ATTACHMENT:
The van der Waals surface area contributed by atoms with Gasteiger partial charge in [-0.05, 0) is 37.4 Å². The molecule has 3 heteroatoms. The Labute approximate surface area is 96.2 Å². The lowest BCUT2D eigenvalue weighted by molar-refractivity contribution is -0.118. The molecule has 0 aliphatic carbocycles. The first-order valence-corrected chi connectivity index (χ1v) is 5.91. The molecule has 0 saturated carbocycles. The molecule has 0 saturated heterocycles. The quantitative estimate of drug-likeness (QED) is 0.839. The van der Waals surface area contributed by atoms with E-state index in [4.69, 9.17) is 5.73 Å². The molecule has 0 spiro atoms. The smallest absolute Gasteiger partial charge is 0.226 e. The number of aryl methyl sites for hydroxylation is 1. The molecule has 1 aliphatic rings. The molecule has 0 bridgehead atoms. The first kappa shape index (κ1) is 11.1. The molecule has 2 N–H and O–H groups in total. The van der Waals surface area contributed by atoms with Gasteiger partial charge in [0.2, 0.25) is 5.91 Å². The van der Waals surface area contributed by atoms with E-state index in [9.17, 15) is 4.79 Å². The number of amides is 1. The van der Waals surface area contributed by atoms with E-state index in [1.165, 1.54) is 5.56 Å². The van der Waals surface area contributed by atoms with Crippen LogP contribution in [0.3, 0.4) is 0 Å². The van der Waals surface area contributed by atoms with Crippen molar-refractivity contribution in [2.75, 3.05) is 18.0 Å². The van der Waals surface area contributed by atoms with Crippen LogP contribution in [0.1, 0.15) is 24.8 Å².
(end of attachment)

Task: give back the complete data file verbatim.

The van der Waals surface area contributed by atoms with Gasteiger partial charge in [-0.05, 0) is 37.4 Å². The molecule has 3 heteroatoms. The Labute approximate surface area is 96.2 Å². The lowest BCUT2D eigenvalue weighted by molar-refractivity contribution is -0.118. The molecule has 0 aliphatic carbocycles. The first-order valence-corrected chi connectivity index (χ1v) is 5.91. The molecule has 0 saturated carbocycles. The molecule has 0 saturated heterocycles. The quantitative estimate of drug-likeness (QED) is 0.839. The van der Waals surface area contributed by atoms with E-state index in [4.69, 9.17) is 5.73 Å². The molecule has 0 spiro atoms. The smallest absolute Gasteiger partial charge is 0.226 e. The number of aryl methyl sites for hydroxylation is 1. The molecule has 1 aliphatic rings. The molecule has 0 bridgehead atoms. The first kappa shape index (κ1) is 11.1. The molecule has 2 N–H and O–H groups in total. The van der Waals surface area contributed by atoms with Gasteiger partial charge in [0.2, 0.25) is 5.91 Å². The van der Waals surface area contributed by atoms with E-state index in [9.17, 15) is 4.79 Å². The number of amides is 1. The van der Waals surface area contributed by atoms with E-state index in [1.165, 1.54) is 5.56 Å². The van der Waals surface area contributed by atoms with Crippen LogP contribution in [0.3, 0.4) is 0 Å². The van der Waals surface area contributed by atoms with Crippen molar-refractivity contribution in [2.75, 3.05) is 18.0 Å². The van der Waals surface area contributed by atoms with Crippen LogP contribution in [0.1, 0.15) is 24.8 Å².